Each bypass proxy 140 is a service that is hosted by the adblocking bypass system. The bypass proxy 140 is a network accessible machine that operates independent of the user devices 120 and content publishers 110, although in some embodiments, the bypass proxy 140 functionality described below can be incorporated directly with content publisher resources. Incorporating the bypass proxy 140 functionality directly within servers or other resources (e.g., load balancers) of the content publishers 110 is preferable for adblockers that prevent user devices from issuing calls to any third party when rendering first party content. In other words, when rendering content from a particular content publisher, an adblocker may block any calls issued to any domain deviating from that of the particular content publisher.

FIG. 2 presents a message exchange diagram illustrating operation of the adblocking bypass system in ensuring that advertisements are loaded and presented on a user device running one or more adblockers. In this figure, messages are exchanged between a user device 205, content publisher 210, advertisement server 215, and bypass proxy 220. The user device runs an adblocker in conjunction with a browsing application.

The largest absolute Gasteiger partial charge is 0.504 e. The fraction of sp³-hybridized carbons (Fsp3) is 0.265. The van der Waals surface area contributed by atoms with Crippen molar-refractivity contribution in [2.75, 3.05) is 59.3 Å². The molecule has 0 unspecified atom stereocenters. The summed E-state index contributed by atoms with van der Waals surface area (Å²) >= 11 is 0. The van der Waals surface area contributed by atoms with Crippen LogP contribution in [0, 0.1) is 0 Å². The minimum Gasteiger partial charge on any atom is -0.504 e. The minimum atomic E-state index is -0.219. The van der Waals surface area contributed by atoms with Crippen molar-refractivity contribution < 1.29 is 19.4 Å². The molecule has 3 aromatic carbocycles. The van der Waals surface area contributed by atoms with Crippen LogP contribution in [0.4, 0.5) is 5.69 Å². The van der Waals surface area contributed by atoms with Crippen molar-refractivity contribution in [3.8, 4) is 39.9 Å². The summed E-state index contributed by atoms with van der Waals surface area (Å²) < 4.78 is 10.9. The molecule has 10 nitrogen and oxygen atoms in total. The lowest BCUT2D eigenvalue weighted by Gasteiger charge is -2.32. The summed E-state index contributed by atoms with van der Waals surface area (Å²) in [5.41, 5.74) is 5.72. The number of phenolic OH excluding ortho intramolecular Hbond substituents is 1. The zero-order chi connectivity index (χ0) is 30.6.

The message exchange commences when the user device 205 requests (at 230) content from the content publisher 210. The content publisher 210 content is embedded with the bypass loader of some embodiments. The content publisher 210 content is also embedded with at least one advertisement call that points to an advertisement that is hosted and served by the advertisement server 215. As an example, the advertisement call can be an “a href” HTML attribute with a link specifying an address of the advertisement server. The link can be a Uniform Resource Locator (URL) having a domain name or Internet Protocol (IP) address of the advertisement server, a directory path, and a filename of the advertisement. Different content publishers can use different advertisement call formatting, HTML elements, and scripts to issue the advertisement calls. In any event, once the advertisement call is issued, a URL or other address is used to request an advertisement from the appropriate advertisement server 130. In response to the user device 205 request, the content publisher 210 serves (at 235) the requested content with the at least one advertisement call and bypass loader to the user device 205.